Even with the most gruesome and graphic depictions of war violence on film there is still a mental barrier between reality and fantasy. In his book The Good Soldiers, David Finkel brings the reader realistic depictions of the savageness of the modern day warfare and to some level the reader is given a glimpse of the dark state of mind that results from war. The Good Soldiers tells the story of the 2-16 Battalion from pre-deployment in early 2007 until they go home almost a year later. The 2-16 was part of the “surge” ordered by President Bush in 2007 to quell the mounting insurgency in Iraq. Finkel does not ignore the meta-political questions of the surge or the war in Iraq, however, the focus of the book is truly on the soldiers and their life.
Lieutenant Colonel Ralph Kauzlarich is the leader of the Battalion and a large focus of the book as he tries to maintain a rah-rah attitude, while many of his underlings are coming to the realization that their efforts are not working and that their life is in constant danger. A poignant display of the overly optimistic attitudes that have plagued the Iraq War from the lowest authority to the highest authority of President Bush, is when LTC Kauzlarich is given an opportunity to brief General Petraeus. There was a heavy emphasis on strictly the positive news and not any negative news or views that may be considered negative or dissenting. Not to suggest that it was the time and place or even role for a dissenting view, however, somewhere along the chain of command reports have to reflect what’s happening on the ground. Finkel portrays an area of Baghdad that’s beyond help, while the command is solely focused on reporting successful operations.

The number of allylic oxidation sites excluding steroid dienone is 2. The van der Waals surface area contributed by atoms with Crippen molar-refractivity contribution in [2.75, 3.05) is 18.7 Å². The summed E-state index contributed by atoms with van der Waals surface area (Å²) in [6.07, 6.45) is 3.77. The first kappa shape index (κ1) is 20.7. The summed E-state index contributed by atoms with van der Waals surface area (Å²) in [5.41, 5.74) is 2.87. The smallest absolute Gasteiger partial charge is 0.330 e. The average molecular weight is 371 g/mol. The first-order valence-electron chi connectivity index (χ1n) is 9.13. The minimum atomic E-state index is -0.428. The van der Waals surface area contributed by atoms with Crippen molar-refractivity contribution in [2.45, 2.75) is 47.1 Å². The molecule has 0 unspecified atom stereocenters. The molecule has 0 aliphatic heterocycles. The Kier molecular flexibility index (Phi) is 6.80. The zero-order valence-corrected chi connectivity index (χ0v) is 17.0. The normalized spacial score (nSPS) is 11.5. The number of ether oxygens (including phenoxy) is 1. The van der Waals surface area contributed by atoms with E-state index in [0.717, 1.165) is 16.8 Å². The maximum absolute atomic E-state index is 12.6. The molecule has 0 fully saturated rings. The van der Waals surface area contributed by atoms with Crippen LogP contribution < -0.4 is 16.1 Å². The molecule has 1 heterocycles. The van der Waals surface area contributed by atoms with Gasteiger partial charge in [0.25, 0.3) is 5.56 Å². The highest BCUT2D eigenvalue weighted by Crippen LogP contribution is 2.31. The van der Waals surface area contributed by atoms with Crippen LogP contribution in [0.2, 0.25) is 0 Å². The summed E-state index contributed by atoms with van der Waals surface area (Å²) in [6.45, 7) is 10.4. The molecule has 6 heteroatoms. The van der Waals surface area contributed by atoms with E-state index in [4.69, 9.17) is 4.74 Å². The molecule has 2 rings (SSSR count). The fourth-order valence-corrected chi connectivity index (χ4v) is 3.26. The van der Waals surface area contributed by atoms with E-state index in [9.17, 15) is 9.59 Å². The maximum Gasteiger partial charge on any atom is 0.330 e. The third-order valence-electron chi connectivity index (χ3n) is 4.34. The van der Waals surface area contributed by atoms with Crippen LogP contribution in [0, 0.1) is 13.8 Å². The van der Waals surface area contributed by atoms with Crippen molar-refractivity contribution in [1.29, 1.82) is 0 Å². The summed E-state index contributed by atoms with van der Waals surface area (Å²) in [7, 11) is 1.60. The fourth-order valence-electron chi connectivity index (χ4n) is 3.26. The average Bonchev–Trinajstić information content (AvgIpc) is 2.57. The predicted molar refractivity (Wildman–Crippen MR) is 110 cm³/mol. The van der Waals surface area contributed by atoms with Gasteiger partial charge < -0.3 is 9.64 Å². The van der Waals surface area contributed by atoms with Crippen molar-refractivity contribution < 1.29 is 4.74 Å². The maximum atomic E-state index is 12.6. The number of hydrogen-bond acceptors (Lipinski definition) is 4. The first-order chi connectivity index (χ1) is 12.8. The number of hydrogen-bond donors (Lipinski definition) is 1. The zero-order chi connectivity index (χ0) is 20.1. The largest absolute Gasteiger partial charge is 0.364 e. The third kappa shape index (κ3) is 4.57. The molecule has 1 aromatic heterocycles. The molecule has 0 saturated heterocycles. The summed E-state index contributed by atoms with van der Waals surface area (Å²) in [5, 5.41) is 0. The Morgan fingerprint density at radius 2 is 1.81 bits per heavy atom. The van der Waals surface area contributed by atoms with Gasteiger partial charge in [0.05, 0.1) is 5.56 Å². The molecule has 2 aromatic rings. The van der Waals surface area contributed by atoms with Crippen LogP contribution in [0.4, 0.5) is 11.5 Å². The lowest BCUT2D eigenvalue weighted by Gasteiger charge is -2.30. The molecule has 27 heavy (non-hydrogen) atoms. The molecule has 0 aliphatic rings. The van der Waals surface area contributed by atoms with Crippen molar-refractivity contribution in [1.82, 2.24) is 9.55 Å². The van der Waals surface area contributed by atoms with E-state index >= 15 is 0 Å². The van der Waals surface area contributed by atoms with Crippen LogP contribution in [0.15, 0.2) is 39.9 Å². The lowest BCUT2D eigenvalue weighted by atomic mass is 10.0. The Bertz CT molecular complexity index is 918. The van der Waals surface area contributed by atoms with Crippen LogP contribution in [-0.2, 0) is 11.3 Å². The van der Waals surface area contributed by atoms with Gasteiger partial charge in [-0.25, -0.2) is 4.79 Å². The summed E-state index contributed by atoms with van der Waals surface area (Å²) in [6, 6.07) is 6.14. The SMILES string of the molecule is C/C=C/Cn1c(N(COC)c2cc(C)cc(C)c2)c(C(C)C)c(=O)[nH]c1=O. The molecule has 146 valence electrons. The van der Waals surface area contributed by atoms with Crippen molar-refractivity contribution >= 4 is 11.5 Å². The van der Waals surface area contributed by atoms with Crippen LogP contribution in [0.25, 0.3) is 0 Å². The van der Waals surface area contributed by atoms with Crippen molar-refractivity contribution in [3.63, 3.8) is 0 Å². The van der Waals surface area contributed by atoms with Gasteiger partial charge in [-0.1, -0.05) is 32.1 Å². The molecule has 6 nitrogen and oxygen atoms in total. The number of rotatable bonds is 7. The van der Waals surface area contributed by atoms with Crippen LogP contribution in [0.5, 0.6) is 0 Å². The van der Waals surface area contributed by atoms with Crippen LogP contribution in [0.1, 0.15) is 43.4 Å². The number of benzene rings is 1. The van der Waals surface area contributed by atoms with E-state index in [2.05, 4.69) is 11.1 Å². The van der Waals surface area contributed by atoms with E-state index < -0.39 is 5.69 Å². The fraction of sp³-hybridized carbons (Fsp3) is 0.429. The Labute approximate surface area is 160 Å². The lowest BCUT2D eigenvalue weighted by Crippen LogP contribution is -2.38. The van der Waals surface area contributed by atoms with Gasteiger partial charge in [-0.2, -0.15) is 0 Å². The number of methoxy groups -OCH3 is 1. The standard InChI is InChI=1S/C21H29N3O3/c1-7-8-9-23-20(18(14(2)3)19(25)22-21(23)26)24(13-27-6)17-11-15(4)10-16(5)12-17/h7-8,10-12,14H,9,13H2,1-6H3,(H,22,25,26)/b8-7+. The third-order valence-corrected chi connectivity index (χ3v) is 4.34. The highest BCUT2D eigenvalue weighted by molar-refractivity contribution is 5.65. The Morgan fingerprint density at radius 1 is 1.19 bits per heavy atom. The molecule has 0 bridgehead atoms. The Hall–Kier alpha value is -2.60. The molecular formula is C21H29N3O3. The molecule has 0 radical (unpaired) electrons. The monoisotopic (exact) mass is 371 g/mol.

The book’s acclaim comes from the insight it provides to the soldier’s life in Iraq. The depictions of the sewer stench, the overbearing dust and heat, and the randomness of deadly EFPs bring to life a living hell. The damage that these EFPs are capable of doing to young vibrant soldiers is gut wrenching. Finkel graphically describes how bodies are shredded, limbs are torn off, and how soldiers bleed out, all in a blink of a second. The toll this takes on the living soldiers is unimaginable, and Finkel does a wonderful job of addressing the unspoken injury of war, PTSD. Finally, PTSD is starting to be understood and accepted more, even in the macho driven armed forces, but not without some hesitation. The fine line between a visible physical injury and a mental injury is still a gap in a lot of people’s eyes. It’s obvious that there’s a lot of mixed feelings when Sergeant Schuman leaves for home with PTSD, and it’s apparent that he doesn’t necessarily feel comfortable with it either.
PoliticalBooks.org has spent a lot of time on the meta-political issues regarding the Iraq and Afghanistan War, however, it’s also important to recognize the day to day implementation of the war and the soldier’s perspectives. Like another great book, In a Time of War by Bill Murphy Jr., The Good Soldiers shows the reality of modern day warfare and gives a glimpse into the lives of the modern day soldiers. Those stories and experiences are crucial to understanding the war in a broader context and crucial to empathizing with the soldier experience, which still too many citizens do not understand.